If your dog has arthritis, they can have good days and bad days. The amount and type of activity, even the weather can influence how your dog feels. However, things are not always what they seem.
What should you make of it when your dog has some dramatically bad days when they have a hard time getting up?
Molly was an 11-year-old German Shepherd. She did have a history of mobility issues and lameness. Five years ago she was diagnosed with Lyme disease. As far as anybody could tell, she recovered well.
The first symptoms
When Molly’s symptoms returned, Lyme disease was the go-to diagnosis and Molly was put on antibiotics. This time, however, the treatment was not working. Molly was getting weaker and developed anemia as well.
Why was the treatment not working?
Could it be the Lyme disease? Arthritis?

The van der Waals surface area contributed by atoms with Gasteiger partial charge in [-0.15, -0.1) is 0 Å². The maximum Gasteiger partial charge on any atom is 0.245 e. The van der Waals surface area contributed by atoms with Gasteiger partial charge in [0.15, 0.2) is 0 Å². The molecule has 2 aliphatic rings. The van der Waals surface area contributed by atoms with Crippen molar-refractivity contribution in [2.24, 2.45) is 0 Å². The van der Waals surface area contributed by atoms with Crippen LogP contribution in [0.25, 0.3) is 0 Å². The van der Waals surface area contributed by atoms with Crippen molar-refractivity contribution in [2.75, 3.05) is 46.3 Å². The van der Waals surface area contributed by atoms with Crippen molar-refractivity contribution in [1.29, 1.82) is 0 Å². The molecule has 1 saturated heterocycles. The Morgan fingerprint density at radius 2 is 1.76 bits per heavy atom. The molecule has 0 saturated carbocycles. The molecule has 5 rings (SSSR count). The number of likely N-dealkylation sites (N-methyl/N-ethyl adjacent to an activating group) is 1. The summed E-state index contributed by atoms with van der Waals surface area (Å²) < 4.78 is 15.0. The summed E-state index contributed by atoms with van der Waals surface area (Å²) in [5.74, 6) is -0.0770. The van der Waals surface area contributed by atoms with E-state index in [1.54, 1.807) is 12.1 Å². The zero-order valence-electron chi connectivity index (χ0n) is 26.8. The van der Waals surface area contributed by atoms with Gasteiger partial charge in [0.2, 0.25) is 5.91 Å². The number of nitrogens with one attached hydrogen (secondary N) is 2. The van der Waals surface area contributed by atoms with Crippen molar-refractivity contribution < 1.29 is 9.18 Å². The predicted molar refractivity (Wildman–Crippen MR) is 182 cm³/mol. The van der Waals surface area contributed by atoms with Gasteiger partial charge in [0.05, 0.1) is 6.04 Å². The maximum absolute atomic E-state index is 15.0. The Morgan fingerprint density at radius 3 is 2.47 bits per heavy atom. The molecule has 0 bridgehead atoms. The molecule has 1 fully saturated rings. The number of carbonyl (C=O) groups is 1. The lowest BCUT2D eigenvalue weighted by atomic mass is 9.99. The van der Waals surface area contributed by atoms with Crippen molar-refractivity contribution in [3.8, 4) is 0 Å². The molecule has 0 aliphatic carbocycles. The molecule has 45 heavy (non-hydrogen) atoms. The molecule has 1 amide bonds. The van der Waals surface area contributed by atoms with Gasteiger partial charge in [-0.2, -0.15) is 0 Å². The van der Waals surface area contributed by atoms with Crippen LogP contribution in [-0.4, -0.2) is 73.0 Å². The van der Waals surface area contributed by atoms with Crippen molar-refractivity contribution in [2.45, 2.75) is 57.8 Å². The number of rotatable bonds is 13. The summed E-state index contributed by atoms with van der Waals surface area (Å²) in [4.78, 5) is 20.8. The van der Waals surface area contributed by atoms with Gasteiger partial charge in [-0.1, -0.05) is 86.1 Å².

German Shepherds are one of the breeds susceptible to joint issues. For example, German Shepherd dogs have higher odds of hip dysplasia than Dobermans, Labradors, or Rottweilers.
It would not be a surprise if Molly had hip dysplasia. It would not, however, explain the inconsistency in how she felt.
Some days Molly would feel better, some days worse. Much worse.
There were days when she could barely move and wouldn’t eat. She was being treated but to no useful effect.
Eventually, Molly ended up in the emergency hospital after she passed out.
What would you do if Molly was your dog?
What would you make of these symptoms and what steps would you take? Molly was under veterinary care but the treatment was not working.
Read Molly’s story to learn what her diagnosis was.
The Silent Killer